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Dec 6 / Chuck Smith, Jr.

December 4, 2011

Jesus said to them, “I am the bread of life; he who comes to Me will not hunger, and he who believes in Me will never thirst. John 6:35

INTRO: I’m going to set Luke aside for now and come back to it the first of the year

What we’ll do for the next for weeks is think about Christmas
– specifically, we’ll ask, “What entered the world on Christmas?”
– as we unwrap the answer, we’ll find a bunch of Christmas gifts

So what (or Who) entered the world?
– the gospels tell us that it was Jesus
In Matthew, Jesus is not only named, but he receives a title (Isa. 7:14)
– Emmanuel, “which translated means ‘God with us’” (Mt. 1:23)
– specifically, the God who revealed himself as Yahweh – I am

There are several instances in John’s gospel when Jesus makes an “I am” statement
– we will be looking at four of them
– today, “I am the bread of life”

The background gives us a way to hook into this story

That is, a way to fit it into our Christmas situation

Jesus had fed a crowd of 5,000 and afterward they followed him
– in verses 26-27, Jesus made two observations about them which I will refer to as:

  • “The empty stomach” and
  • “The free lunch”

The empty stomach represents our natural human cravings
– these are exactly what advertisers exploit during the holidays

Corporations spend a lot of money getting their brands into our heads

Skye Jethani in The Divine Commodity tells a story about his daughter’s first day of kindergarten and the homework she was given. In order to help the children to see how they could already read, she gave them a page of corporate logos to identify and to see how many more logos around their homes they could “read.”

“I asked Zoe if she could ‘read’ any of the logos on the paper. Without hesitation she identified Pizza Hut, Target, and Lego. At home she collected the logos for Disney . . . Jell-O, and Goldfish Crackers. Later, while drinking a glass of water, she proudly shouted, ‘IKEA!’ She spotted the tiny logo imprinted on the bottom of the glass.

“Should it scare me that my five-year-old has memorized more corporate brands than prayers, Bible verses, or even names of relatives? Also scary is the fact that no one taught her to identify logos. . . . Zoe has internalized these logos simply by living for five years in a brand-saturated culture . . . .”

Christopher Lasch – historian and social critic – made the following observations about our consumer culture:

  • “Advertising serves not so much to advertise products as to promote consumption as a way of life.”
  • “. . . it creates or exacerbates new forms of unhappiness”
  • has “a vested interest in discontent, because discontented people turn to professional prescribed remedies for relief”
  • “. . . uses facts not to support an argument but to exert emotional pressure”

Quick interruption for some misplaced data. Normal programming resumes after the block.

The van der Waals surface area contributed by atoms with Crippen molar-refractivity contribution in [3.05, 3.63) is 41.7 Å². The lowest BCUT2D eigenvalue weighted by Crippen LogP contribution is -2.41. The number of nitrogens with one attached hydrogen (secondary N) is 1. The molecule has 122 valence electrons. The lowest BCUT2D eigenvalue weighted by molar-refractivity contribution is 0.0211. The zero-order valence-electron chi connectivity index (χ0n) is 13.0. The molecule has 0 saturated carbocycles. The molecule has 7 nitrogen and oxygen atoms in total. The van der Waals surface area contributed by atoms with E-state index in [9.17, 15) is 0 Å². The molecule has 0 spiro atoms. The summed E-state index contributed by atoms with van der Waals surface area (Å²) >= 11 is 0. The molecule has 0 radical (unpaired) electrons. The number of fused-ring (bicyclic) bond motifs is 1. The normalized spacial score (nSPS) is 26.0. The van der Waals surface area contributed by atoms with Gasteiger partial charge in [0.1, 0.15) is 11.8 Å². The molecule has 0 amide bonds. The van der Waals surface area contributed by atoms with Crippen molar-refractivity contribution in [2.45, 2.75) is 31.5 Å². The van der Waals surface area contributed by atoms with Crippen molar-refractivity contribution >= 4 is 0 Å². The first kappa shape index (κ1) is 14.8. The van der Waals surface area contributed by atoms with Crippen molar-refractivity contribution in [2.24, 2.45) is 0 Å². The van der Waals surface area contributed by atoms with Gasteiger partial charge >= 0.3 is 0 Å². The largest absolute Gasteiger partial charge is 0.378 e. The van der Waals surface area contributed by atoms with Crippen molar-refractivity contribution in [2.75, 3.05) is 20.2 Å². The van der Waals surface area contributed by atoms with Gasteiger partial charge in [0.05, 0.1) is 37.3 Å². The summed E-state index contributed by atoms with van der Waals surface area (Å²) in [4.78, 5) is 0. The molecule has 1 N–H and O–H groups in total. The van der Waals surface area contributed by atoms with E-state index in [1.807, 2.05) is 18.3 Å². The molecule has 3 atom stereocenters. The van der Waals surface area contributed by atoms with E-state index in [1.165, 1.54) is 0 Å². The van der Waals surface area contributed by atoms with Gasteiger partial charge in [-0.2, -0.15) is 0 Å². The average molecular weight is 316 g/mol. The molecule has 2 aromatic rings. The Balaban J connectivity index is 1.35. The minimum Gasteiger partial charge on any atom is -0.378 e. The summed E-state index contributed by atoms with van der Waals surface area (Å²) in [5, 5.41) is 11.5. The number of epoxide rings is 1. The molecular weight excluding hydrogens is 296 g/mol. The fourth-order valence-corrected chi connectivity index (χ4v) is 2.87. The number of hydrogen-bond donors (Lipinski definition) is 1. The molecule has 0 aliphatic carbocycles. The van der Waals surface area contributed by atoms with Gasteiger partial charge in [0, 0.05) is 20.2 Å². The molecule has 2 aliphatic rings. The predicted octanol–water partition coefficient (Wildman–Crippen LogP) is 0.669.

• “mass consumption is an addiction . . . . the need for drugs–that is, for commodities that alleviate boredom and satisfy the socially stimulated desire for novelty and excitement–grows out of the very nature of a consummerist economy”
    – you don’t get the “fix” from thing you buy, but in the act of making the purchase

Our bodies carry the energy and burden of our souls’ craving
– agitation (exhale but then wait to inhale – you feel it)
– nervousness, “Others will get there first” or “Others will get it before I do”

There is a story of twin brothers in the Old Testament – one an outdoorsman and the other a mama’s boy (Ge. 25:27-34)
– to gratify a temporal need and urgent desire, Esau, the older twin, traded something of permanent value–his birthright
– Jacob, the trickster, knew he could manipulate his brother’s physical craving and impulsivity
– what happened to Esau later on, after his meal was digested? He got hungry again
– that is what always happens — we meet a need and  are satisfied for awhile, but it does not last

Jesus told the crowds that chased him down, “You ate and were filled”
– note the past tense, they were filled, but now they’re hungry again and that is why they’ve come looking for him
(and in the conversation that follows, they are rather honest about this fact)

“The food which perishes” – Paul uses the same word when he talks about “things destined to perish with use”
– that is, they deteriorate — the things we crave get “used up”
– we have the further complication of obsolescence being built into the design of commodities like clothing and cars

The Free lunch or Free ride is trying to get something for nothing, without working for it
– but, as we all know, “There ain’t no such thing as a free lunch,” which means one way or another you pay for it
– these people had gone to the trouble to cross land and sea to get to another free lunch from Jesus